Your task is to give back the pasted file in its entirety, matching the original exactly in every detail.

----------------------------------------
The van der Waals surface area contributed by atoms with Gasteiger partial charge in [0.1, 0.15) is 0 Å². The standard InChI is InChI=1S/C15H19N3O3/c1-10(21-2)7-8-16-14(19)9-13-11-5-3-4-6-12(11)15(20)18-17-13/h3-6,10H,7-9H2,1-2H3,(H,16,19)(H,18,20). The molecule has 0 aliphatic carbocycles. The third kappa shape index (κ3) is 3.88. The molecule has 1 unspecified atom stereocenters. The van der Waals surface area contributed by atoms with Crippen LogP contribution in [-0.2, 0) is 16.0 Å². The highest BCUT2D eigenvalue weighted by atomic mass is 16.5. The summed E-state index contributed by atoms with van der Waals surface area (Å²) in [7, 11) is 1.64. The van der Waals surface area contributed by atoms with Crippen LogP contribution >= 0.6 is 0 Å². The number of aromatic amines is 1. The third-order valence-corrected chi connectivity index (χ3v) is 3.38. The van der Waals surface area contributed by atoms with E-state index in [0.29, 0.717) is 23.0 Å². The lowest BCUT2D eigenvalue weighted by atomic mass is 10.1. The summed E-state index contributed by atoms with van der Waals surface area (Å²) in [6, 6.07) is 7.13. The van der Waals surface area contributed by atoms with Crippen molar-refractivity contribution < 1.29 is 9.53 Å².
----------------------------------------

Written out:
The van der Waals surface area contributed by atoms with Gasteiger partial charge in [0.1, 0.15) is 0 Å². The standard InChI is InChI=1S/C15H19N3O3/c1-10(21-2)7-8-16-14(19)9-13-11-5-3-4-6-12(11)15(20)18-17-13/h3-6,10H,7-9H2,1-2H3,(H,16,19)(H,18,20). The molecule has 0 aliphatic carbocycles. The third kappa shape index (κ3) is 3.88. The molecule has 1 unspecified atom stereocenters. The van der Waals surface area contributed by atoms with Crippen LogP contribution in [-0.2, 0) is 16.0 Å². The highest BCUT2D eigenvalue weighted by atomic mass is 16.5. The summed E-state index contributed by atoms with van der Waals surface area (Å²) in [7, 11) is 1.64. The van der Waals surface area contributed by atoms with Crippen LogP contribution >= 0.6 is 0 Å². The number of aromatic amines is 1. The third-order valence-corrected chi connectivity index (χ3v) is 3.38. The van der Waals surface area contributed by atoms with E-state index in [0.29, 0.717) is 23.0 Å². The lowest BCUT2D eigenvalue weighted by atomic mass is 10.1. The summed E-state index contributed by atoms with van der Waals surface area (Å²) in [6, 6.07) is 7.13. The van der Waals surface area contributed by atoms with Crippen molar-refractivity contribution < 1.29 is 9.53 Å².